Infrastrb44c
Infrastructure Engineer at a healthcare company with 1,001-5,000 employees
I always recommend them. Regarding the purchasing process, we were working with a VAR and they helped loop us together with the sales engineers and usually, within a few hours of discussion, we were able to drill down on everything. We had a product solution figured out, and almost next-day. The most important criteria when selecting a product like this are the reliability of the equipment itself and the support. I rate the solution at nine out of ten. They've really got the customer service, especially in the support arenas, nailed. They make information-gathering on their solutions, especially during pre-sale, easy to do. View full review »
Infrastr69c7
Senior IT Infrastructure Manager at a consultancy with 1,001-5,000 employees
If you don't have a SAN infrastructure, this is a great one, a great entry-level SAN to start with. We are actually moving on to a vSAN. Within the next two months, we won't be using the SC Series anymore and will be migrating away from it to a vSAN. There were no problems with the SC Series, we just wanted to implement a hyperconverged system. The SC Series performed the functions we needed it to perform. View full review »
Virtualiad5e
Virtualization Manager at a tech services company with 10,001+ employees
Research is important. Understand the product. Just like any other technology you use, research is the most important part. View full review »
Darren Norfleet
Storage Team Leader at a healthcare company with 10,001+ employees
Start slowly. Generally, initially, you'll get pushback because people are used to traditional storage. Start with what we call low-hanging fruit. For example, we put our test environment on it. Once people become comfortable with it, see that it performs well, then they'll start looking for it for the higher-tier environments. We're using VMware and it's particularly easy, you just provision the storage. But when it's a physical environment and you're trying to go to that environment you have to have a migration, usually a whole space migration. We try to get away from that because it's time-consuming, after hours, and so forth. I would rate the SC Series at seven out of ten right now. That might change as future releases come out and more functionality comes into the product. View full review »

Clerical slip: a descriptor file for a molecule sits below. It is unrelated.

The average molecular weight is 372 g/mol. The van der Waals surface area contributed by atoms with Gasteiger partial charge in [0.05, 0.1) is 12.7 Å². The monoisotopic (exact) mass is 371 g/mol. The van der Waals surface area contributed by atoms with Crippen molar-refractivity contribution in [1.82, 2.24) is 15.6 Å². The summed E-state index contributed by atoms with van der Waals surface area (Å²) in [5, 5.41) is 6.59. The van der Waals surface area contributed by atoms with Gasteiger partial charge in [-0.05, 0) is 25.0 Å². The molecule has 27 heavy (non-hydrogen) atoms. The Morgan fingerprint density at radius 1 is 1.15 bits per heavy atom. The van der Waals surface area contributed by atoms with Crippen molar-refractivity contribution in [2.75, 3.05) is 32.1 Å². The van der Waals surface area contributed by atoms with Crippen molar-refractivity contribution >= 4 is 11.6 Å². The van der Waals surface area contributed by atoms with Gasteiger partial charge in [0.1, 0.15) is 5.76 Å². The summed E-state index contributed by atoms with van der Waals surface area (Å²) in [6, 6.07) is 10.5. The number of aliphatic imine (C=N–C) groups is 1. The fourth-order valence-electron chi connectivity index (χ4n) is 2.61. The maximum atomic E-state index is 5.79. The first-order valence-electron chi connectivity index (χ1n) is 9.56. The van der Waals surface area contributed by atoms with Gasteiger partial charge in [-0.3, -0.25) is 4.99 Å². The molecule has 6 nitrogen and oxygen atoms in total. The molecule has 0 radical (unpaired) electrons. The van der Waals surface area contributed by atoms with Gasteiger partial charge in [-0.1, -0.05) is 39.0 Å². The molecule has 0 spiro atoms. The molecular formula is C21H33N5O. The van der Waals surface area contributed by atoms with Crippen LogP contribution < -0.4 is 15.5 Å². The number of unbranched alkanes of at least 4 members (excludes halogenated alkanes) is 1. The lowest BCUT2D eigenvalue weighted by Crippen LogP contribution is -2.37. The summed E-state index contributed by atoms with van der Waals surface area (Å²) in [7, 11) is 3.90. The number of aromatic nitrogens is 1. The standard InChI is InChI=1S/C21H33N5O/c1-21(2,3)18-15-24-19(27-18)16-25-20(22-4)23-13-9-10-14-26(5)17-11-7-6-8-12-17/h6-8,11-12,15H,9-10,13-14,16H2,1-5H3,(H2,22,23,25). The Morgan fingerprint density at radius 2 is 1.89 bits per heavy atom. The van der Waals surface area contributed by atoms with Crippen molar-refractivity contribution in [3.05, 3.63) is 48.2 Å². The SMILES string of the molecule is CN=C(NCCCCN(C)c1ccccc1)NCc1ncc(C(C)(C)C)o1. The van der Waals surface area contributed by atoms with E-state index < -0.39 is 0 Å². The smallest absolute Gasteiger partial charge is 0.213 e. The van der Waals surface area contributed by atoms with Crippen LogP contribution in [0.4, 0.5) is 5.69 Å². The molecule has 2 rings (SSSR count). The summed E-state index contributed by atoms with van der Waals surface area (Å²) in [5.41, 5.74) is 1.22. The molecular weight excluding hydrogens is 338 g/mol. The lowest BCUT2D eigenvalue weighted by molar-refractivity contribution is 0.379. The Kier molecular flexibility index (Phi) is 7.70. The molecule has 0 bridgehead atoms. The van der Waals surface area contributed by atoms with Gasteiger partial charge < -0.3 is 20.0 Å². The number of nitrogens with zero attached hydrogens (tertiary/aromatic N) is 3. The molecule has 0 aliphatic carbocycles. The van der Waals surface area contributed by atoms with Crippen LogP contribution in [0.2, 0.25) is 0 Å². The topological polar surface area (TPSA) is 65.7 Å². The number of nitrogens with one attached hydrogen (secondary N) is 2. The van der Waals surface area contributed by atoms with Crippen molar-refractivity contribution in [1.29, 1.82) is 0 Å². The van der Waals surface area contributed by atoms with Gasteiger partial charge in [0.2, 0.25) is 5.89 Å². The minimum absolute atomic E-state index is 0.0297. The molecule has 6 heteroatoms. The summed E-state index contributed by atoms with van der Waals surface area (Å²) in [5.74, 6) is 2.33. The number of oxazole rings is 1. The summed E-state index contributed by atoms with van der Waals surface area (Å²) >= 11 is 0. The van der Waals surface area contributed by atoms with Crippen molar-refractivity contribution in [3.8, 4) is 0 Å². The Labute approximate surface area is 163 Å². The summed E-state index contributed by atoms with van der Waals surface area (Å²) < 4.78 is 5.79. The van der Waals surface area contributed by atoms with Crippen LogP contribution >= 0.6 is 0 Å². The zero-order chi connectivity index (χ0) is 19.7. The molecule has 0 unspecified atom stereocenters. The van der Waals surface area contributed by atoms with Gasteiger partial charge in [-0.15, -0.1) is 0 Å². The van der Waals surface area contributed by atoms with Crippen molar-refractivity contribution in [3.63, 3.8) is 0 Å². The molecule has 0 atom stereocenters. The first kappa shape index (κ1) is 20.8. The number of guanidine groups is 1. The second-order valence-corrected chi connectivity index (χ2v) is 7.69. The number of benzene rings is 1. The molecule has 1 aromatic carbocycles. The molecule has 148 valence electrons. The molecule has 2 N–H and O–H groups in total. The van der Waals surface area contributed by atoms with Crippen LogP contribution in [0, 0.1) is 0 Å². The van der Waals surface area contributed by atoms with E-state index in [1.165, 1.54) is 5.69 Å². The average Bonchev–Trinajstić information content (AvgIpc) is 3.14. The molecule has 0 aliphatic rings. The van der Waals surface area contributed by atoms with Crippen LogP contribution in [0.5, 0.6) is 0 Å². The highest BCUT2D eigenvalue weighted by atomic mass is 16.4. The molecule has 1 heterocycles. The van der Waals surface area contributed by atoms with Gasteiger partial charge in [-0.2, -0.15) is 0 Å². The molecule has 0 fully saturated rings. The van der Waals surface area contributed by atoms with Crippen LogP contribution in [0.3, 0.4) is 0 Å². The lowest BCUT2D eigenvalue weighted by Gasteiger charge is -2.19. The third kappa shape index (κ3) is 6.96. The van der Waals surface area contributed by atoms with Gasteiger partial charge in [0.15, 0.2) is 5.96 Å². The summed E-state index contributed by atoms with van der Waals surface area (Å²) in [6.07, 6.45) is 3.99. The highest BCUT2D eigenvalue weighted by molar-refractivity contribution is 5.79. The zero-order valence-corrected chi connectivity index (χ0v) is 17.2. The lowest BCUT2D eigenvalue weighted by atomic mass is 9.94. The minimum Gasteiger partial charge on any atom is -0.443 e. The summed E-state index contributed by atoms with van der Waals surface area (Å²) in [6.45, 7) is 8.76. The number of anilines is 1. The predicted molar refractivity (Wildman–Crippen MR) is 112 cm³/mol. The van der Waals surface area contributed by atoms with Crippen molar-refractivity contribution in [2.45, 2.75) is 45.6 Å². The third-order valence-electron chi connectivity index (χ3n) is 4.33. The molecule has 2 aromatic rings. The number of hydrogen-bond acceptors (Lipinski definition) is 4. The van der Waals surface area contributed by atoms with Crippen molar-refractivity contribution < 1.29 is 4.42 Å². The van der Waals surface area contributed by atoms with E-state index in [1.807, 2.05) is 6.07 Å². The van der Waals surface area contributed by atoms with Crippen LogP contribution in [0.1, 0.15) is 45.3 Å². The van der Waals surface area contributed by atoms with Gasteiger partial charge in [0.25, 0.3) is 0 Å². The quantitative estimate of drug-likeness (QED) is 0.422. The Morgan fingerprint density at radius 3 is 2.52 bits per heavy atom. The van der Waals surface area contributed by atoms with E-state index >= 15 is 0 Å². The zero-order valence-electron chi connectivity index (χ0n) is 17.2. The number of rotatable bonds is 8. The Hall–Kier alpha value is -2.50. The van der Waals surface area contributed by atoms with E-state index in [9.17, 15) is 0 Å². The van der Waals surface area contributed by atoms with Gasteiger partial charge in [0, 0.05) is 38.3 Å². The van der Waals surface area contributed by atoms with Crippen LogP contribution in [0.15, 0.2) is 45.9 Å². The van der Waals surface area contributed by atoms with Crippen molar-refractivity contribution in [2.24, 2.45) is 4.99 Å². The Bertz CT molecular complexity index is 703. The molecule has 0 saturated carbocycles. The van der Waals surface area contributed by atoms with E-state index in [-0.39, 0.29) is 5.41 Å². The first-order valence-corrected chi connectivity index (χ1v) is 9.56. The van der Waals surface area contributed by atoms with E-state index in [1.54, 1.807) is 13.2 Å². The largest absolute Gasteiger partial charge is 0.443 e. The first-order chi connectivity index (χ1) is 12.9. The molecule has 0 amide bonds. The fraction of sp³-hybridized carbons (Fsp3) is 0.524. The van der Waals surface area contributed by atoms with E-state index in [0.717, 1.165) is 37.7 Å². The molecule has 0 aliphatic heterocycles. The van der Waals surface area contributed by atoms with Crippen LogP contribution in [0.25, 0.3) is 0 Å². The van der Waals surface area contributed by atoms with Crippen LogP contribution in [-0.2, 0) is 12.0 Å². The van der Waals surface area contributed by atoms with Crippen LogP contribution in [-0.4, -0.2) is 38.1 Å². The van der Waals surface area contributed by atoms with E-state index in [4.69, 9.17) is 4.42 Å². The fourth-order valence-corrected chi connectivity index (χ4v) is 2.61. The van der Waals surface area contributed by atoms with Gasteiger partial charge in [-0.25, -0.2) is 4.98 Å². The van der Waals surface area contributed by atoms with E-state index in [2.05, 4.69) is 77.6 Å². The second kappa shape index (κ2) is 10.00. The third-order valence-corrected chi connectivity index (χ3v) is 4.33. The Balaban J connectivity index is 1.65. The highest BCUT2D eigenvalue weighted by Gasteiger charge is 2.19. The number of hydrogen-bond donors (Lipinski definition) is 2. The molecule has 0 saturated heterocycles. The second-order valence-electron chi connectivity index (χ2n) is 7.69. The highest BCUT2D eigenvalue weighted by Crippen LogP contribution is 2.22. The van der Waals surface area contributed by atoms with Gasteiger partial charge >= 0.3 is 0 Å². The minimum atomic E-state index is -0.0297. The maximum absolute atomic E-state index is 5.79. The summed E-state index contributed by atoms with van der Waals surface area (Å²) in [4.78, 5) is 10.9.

ITManage50af
IT Manager at a non-tech company with 201-500 employees
Dell has a foot in the door. We buy their servers and have relationships with their account manager and reps. I'm content. Dell EMC has been through some changes over the past couple of years. When Dell merged with EMC, it was a bit rough, but they have great experts. That kept us in this realm because of their support and team. It is a great, mid-level introduction to storage. I would recommend it. We are happy with it. View full review »
David Winegar
Network Admin at Jefferson County Washington
We do not use the hybrid solution yet. I would rate the solution we are currently using at eight out of 10. Moving to the next performance level would make it a 10. And for this particular solution, the only thing I would like to see improved is the price. View full review »
VirtualT40e2
Virtualization Team Leader at a healthcare company with 10,001+ employees
I rate it a nine out of ten. Nothing gets a ten. View full review »
David Hammink
System Administrator with 11-50 employees
I would recommend to buy Dell EMC 3020 to anyone researching these type of solutions. Most important criteria when selecting a vendor: * Reliability * Support: We knew the support from EMC was really good. View full review »
SystemsE1d94
Systems Engineer at a tech services company with 51-200 employees
Do your research, check out all the vendors, and get your hands on it as much as possible. View full review »
John Mccallister
Automation at a tech services company with 1,001-5,000 employees
I rate the solution at seven out of ten. To be a ten it would need better support and better compatibility metrics across the firmware driver stack. View full review »
Infrastr1ab2
Infrastructure Engineer at a leisure / travel company with 1-10 employees
Do your research if you are looking into this product. I am very happy with it. View full review »
Find out what your peers are saying about Dell EMC SC Series vs. EMC VMAX and other solutions. Updated: September 2019.
365,820 professionals have used our research since 2012.